According to Chatham County Soil Erosion & Sedimentation Control Supervisor Jim Willis, the county cited Westfall for several environmental violations in July and September 2008, including failure to control erosion and to provide adequate groundcover to help stabilize the hillsides. The county cited The Retreat at Haw River in 2007 for erosion control violations and The Parks in 2006 for allowing dirt to flow into Brooks Creek and the Haw River.
MacGregor Development would not comment on the environmental damage.
Chatham County Commissioners are stabilizing these sites and implementing stronger environmental regulations for new developments, increasing buffer zones near creeks and limiting—and in some cases, prohibiting—clearing on steep slopes.
However, these old developments are grandfathered under old regulations in effect during the Morgan administration. And because of a bill passed by the state legislature last year, commissioners can't hold these old developments to new standards for at least three years.
Co-sponsored by seven Democrats and seven Republicans—including state Reps. Ty Harrell (D-Wake) and Nelson Dollar (R-Wake), House Bill 1490 granted automatic extensions for development permits and applications that would have expired. In effect, the extension allows anyone who wants to redevelop or jump-start Chatham's stalled and bankrupt subdivisions to comply with the more lenient regulations under which they were originally approved—during the Morgan era.
The real estate and homebuilders associations lobbied heavily for the bill's passage, which used the economic recession to justify the extension. "There exists a state of economic emergency in the State of North Carolina and the nation, which has drastically affected various segments of the North Carolina economy, but none as severely as the State's banking, real estate, and construction sectors," the bill reads.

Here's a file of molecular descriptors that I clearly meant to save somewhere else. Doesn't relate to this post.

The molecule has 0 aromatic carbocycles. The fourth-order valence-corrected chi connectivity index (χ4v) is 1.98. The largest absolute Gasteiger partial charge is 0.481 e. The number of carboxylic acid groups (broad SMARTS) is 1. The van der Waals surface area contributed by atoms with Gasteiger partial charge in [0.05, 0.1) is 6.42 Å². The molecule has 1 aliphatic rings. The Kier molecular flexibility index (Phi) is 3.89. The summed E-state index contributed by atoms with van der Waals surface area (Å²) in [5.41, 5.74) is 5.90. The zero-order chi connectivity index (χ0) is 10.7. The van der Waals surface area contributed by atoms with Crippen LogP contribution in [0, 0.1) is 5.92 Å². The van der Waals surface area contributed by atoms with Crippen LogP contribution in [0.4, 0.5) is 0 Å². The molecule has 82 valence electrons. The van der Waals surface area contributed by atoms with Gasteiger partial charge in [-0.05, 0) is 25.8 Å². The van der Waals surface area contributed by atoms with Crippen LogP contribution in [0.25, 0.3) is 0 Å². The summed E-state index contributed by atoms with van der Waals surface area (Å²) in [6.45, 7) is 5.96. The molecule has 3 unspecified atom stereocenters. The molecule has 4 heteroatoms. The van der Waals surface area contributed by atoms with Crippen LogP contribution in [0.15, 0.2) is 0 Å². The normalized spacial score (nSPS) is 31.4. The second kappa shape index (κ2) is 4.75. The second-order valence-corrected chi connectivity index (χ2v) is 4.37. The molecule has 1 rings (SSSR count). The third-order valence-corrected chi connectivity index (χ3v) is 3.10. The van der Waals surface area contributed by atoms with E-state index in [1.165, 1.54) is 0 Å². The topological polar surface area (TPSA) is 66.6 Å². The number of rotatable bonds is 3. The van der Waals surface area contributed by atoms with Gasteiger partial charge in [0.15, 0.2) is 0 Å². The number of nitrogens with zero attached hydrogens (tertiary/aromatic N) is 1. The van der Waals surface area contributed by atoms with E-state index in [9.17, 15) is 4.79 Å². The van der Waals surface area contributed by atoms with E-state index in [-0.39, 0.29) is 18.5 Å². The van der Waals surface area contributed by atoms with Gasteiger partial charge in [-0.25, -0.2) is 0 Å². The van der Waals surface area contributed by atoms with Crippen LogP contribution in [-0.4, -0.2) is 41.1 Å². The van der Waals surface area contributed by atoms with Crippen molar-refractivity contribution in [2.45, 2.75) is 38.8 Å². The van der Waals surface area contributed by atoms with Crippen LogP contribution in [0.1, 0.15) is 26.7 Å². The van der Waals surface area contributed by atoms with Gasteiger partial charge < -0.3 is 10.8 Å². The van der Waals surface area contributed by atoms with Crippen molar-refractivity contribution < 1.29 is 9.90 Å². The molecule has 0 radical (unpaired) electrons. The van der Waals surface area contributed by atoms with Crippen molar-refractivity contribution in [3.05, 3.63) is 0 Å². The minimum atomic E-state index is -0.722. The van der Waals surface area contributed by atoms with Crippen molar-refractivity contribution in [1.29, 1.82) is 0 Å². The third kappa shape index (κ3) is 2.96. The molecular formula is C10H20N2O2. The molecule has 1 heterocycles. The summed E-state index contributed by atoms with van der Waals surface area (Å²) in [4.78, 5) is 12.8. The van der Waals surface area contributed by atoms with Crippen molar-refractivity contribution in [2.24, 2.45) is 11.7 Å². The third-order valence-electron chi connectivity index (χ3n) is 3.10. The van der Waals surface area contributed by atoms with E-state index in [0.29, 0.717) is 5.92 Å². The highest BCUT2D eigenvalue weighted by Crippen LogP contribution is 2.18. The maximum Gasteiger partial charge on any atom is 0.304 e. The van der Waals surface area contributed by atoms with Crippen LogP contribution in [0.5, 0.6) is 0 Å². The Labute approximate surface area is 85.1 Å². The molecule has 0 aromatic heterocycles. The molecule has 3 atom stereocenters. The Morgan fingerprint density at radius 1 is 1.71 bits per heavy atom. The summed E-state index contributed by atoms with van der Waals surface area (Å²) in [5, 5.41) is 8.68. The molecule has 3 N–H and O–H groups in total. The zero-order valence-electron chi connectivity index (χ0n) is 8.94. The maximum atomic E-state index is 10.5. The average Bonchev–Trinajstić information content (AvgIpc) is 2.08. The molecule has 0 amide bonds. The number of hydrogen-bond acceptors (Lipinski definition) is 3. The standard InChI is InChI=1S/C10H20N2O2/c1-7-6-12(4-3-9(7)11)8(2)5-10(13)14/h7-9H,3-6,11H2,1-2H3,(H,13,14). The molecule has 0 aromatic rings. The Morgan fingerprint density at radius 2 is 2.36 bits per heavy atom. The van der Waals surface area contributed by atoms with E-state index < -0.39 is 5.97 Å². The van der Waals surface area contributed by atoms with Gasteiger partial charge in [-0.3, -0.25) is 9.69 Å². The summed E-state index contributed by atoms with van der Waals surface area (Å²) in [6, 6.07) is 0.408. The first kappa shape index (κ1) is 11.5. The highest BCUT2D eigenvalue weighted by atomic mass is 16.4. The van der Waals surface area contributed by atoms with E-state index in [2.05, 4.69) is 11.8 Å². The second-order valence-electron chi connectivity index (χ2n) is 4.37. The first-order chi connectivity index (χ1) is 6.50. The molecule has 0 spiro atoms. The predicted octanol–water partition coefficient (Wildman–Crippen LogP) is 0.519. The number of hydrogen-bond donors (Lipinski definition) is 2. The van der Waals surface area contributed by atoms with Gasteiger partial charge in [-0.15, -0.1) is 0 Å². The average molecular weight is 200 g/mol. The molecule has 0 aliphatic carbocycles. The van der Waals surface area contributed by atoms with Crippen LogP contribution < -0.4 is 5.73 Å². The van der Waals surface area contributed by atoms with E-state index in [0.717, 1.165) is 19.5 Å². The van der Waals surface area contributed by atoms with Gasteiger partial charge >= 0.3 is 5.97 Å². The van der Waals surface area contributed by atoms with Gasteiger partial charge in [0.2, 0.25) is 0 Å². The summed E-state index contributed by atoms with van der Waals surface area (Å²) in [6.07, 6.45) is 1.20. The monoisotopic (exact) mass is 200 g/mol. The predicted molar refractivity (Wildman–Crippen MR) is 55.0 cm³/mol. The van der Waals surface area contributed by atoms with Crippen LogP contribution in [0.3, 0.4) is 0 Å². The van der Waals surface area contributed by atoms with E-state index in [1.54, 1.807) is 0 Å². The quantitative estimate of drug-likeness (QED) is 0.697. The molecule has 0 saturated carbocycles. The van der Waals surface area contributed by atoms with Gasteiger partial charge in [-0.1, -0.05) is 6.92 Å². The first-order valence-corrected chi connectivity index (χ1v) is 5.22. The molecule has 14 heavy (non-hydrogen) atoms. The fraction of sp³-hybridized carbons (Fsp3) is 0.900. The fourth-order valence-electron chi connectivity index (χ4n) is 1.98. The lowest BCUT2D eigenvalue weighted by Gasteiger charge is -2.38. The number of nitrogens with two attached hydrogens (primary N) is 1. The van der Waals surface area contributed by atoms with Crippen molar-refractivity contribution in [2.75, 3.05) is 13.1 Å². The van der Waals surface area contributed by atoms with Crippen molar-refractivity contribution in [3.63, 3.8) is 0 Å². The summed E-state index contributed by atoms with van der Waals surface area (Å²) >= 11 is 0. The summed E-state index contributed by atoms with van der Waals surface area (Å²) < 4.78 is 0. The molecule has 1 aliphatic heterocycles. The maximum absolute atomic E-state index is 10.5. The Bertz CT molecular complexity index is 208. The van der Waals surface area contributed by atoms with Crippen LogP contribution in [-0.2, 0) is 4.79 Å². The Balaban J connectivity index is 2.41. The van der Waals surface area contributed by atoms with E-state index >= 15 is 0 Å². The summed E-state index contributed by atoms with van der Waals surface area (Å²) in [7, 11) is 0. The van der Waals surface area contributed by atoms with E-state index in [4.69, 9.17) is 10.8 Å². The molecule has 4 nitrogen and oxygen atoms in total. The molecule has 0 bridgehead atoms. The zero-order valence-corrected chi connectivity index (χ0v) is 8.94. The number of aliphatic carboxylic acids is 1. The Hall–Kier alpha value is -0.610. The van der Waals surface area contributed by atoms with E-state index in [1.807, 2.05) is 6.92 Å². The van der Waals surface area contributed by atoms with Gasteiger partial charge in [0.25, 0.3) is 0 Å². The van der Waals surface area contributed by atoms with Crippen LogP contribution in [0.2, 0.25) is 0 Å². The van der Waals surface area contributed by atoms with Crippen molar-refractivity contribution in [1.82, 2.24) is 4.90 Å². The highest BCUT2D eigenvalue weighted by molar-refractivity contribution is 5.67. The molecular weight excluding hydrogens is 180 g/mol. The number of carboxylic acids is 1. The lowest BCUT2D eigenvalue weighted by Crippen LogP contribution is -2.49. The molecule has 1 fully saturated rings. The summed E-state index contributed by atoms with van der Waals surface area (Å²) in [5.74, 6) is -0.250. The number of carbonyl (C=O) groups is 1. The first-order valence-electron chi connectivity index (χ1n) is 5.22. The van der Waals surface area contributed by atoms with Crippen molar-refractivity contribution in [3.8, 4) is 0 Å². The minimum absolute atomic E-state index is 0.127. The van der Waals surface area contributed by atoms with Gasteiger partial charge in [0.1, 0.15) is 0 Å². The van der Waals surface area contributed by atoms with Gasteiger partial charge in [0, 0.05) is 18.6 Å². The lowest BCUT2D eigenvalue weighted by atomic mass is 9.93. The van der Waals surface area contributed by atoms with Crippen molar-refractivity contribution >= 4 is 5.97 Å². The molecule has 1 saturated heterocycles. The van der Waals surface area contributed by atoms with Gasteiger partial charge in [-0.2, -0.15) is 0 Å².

"The legislature has tied our hands with the extension," said Lucier, adding he had hoped to require the developments to seek reapproval under the tighter ordinances. "The legislature took a tool out of our tool chest that would have helped us improve those developments Bunkey approved."
"The extension act extended the validity of almost all of the old approvals," said Jason Sullivan, Chatham County acting planning director, "and it could very likely happen that those houses may still be built if the developers decide to move forward instead of letting the projects expire."
Burdened by these zombie subdivisions, Chatham County faces the question of how to responsibly redevelop these projects. In one development, the builder spec has manicured the lawns in front of his spec houses, set the lights on timers and, in two houses, installed renters to keep the subdivision from feeling abandoned.
As the road trip ends, the desolation in these zombie subdivisions fades in the rear-view mirror. Soon the winding thoroughfares are flanked by modest houses, their chimneys billowing smoke, their yards cluttered with toys. These Chatham County families may not have access to private golf courses, parks and swimming pools. But they are home.
Corrections (Jan. 18, 2010): The print version of this story incorrectly quoted Margaret Goldston as saying Chatham County has not lost revenue on failed developments; the county has lost revenue. Also, the taxes on those three developments have been paid for 2009; the 2010 tax bills aren't due until later this year.